Nature Notes from Skye
(and occasionally other places)
Sat 24 - Sun 25 Sep 2005 Southend area (Part 1)
On the Sunday there was a British Plant Gall Society meeting in the Southend area of South Essex to look for saltmarsh galls. On the Saturday I and one of the other members who was down for the meeting went to the same area to look for a few special plants that we did not expect to see during the meeting. Many thanks to Len Worthington and Brian Wurzell for pointing out the locations of some very rare plants and galls.
In this part of the country there are miles upon miles of saltmarsh, and when the tide goes out miles upon miles of mud as well. It's a highly atmospheric place, with endless channels and creeks, rotting hulls of boats, and everywhere the sight and sound of birds.
Plants of the Goosefoot family are particularly well adapted to this habitat. Many people find these boring, with their tiny greenish flowers and lack of obvious distinguishing features, and I tend to agree when it's a matter of trying to identify a Goosefoot growing as a casual on a rubbish tip and realising it could easily take several hours research. But the saltmarsh community consists of native British species that are as long-established as the coast itself, each adapted to a precise niche in the intricate interface between salt water and soil. I found it fascinating to wander through what must be one of the South of England's few remaining natural environments, and get to know the plants that make it such a unique place.
Goosefoots can be quite good-looking at times. This is Red Goosefoot, common in the drier parts of the Essex marshes. The small one with the purple underside to the leaves is Saltmarsh Goosefoot, which is much rarer, being almost confined to the Thames estuary in Britain.
There were an intriguing variety of Glassworts but these are very hard to identify, and the big bushy one on the left will have to go down as Salicornia europaea aggregate. The one on the right is Purple Glasswort (S ramosissima)
Now a couple of Oraches, both unusual in having well-stalked fruits (and both very easy to identify). The first is called Annual Sea Purslane and is extremely rare; in fact it was believed extinct in Britain from 1938 to 1987. The second is Long-stalked Orache, also uncommon, which resembles the familiar kinds of Orache but has the fruits long-stalked and sometimes very large with their bracteoles almost like leaves.
A more widespread Orache, also easy to identify because of its shrubby habit, is Common Sea Purslane (I guess we can call Sea-Purslanes Oraches now that they've been merged into the Atriplex genus). Moving on from the Goosefoot family, the grey mass in the middle of the RH pic consists of the dead leaves of Dwarf Eelgrass, a flowering plant which grows in the sea but is washed up, like seaweed, to rot in patches around the high-tide mark. The live plants are the main food source for the many Brent Geese that overwinter on this coast. The leaves are much narrower than those of Common Eelgrass which is sometimes washed up around the Skye coast.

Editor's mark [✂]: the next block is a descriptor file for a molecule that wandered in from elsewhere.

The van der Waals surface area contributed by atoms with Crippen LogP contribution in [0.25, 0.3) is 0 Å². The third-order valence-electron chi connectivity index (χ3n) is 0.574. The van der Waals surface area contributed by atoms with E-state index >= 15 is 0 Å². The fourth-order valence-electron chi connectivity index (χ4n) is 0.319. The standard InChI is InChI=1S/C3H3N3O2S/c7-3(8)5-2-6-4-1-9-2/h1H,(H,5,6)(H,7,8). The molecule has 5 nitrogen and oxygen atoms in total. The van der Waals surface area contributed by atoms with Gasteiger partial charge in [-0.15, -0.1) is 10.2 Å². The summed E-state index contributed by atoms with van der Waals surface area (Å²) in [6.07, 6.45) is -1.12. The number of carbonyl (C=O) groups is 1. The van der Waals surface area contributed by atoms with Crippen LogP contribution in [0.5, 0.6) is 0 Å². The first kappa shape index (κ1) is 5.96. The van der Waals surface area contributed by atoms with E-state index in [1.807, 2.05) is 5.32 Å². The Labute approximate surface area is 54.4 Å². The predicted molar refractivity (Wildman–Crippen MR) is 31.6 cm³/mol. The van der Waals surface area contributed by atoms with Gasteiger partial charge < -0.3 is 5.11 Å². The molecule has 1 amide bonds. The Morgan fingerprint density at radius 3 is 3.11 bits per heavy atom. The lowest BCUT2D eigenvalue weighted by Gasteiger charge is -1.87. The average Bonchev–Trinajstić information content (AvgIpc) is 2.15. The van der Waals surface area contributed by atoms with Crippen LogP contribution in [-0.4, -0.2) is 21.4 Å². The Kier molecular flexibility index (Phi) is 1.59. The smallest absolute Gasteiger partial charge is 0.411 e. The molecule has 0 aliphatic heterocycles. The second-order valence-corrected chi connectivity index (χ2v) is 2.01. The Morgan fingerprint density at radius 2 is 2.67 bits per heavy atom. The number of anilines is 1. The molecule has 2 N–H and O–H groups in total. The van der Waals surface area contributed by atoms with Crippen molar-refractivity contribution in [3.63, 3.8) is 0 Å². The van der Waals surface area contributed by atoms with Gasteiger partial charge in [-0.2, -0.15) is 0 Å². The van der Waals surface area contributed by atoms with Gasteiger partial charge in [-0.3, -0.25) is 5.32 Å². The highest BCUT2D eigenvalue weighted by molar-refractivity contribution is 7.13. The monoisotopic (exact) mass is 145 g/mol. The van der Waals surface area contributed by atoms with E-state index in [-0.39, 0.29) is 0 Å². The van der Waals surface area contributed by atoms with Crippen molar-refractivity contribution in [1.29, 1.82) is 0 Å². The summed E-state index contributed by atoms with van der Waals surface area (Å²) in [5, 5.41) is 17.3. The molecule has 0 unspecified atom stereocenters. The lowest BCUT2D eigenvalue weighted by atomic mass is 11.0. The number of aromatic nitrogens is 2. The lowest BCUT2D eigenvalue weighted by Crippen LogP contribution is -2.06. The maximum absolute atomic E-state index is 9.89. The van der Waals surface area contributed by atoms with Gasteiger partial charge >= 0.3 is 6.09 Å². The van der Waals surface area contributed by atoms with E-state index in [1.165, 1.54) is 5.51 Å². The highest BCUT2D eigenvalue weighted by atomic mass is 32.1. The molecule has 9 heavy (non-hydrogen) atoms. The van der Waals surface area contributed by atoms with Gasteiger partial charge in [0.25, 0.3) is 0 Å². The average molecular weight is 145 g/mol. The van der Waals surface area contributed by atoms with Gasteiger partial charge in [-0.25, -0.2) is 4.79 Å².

A couple of Saltmarsh-grasses. In Skye we only have Common Saltmarsh-grass. The dead inflorescence of Reflexed Saltmarsh-grass, on the left, has a similar appearance to the Common kind, but Stiff Saltmarsh-grass, on the right, is more distinctive with its very short branches.
Another pair of stiff-looking grasses. The first, Common Cord-grass, is not one of the species that's as old as the coast itself, since it did not exist as a species until about 1890, when it arose naturally in Hampshire as an amphidiploid hybrid between a local species and an American species that arrived via ships' ballast. It is now widespread around the English coastline. The right-hand pic shows Bermuda Grass, not a saltmarsh plant but growing on a sandy shore at Shoeburyness. It is native despite its name.
There is some colour among the saltmarsh vegetation. The Michaelmas-daisy-like flowers of Sea Aster are common there, as they are on Skye, but I only took photos of the variety discoideus, which I have yet to find on Skye but was quite plentiful in Essex. This has all the purple ray florets missing and is less photogenic than the normal kind it has to be said. Another brightly coloured flower of the same family is Golden Samphire, on the right, but unfortunately it had finished flowering. It is unrelated to Rock Samphire but was sometimes eaten as a substitute for it in days gone by.
On the Saturday we searched a long time for Slender Hare's-ear without success. We were shown it on the Sunday but it must be one of the most difficult plants to photograph, and with other people finding exciting things all over the place I didn't make a very good job of it in the time available. It is an Umbellifer but has very few flowers per umbel. Here the flowers are finished and the fruits are visible. With it, though not really a saltmarsh plant, was Narrow-leaved Birdsfoot Trefoil, shown on the right.
Some more plants from the area at the top of the shore. The first definite Common Agrimony we've had on the site - the ones from Skye have been either Fragrant Agrimony or unspecified, and the Essex plants were notably smaller than the Skye ones, as well as having the diagnostic fruits. On the right, Hoary Ragwort, whose leaves had completely lost their hoariness by this time of year and were very dark green.
Part 2 will deal mostly with galls and suchlike.
All photos and other content copyright © Carl Farmer